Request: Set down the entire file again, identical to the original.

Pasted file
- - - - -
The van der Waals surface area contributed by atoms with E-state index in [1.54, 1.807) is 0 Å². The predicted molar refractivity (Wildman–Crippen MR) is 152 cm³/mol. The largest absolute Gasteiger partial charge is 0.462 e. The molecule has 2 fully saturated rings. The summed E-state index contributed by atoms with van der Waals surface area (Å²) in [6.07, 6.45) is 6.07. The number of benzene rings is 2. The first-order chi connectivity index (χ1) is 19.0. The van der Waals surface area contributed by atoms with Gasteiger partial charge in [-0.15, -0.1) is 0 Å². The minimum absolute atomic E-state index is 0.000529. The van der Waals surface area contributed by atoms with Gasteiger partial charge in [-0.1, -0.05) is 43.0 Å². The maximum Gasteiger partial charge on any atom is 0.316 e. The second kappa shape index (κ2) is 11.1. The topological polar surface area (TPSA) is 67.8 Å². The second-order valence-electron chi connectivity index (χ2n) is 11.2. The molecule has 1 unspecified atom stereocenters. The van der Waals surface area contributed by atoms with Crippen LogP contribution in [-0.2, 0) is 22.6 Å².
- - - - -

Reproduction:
The van der Waals surface area contributed by atoms with E-state index in [1.54, 1.807) is 0 Å². The predicted molar refractivity (Wildman–Crippen MR) is 152 cm³/mol. The largest absolute Gasteiger partial charge is 0.462 e. The molecule has 2 fully saturated rings. The summed E-state index contributed by atoms with van der Waals surface area (Å²) in [6.07, 6.45) is 6.07. The number of benzene rings is 2. The first-order chi connectivity index (χ1) is 19.0. The van der Waals surface area contributed by atoms with Gasteiger partial charge in [-0.15, -0.1) is 0 Å². The minimum absolute atomic E-state index is 0.000529. The van der Waals surface area contributed by atoms with Gasteiger partial charge in [-0.1, -0.05) is 43.0 Å². The maximum Gasteiger partial charge on any atom is 0.316 e. The second kappa shape index (κ2) is 11.1. The topological polar surface area (TPSA) is 67.8 Å². The second-order valence-electron chi connectivity index (χ2n) is 11.2. The molecule has 1 unspecified atom stereocenters. The van der Waals surface area contributed by atoms with Crippen LogP contribution in [-0.2, 0) is 22.6 Å².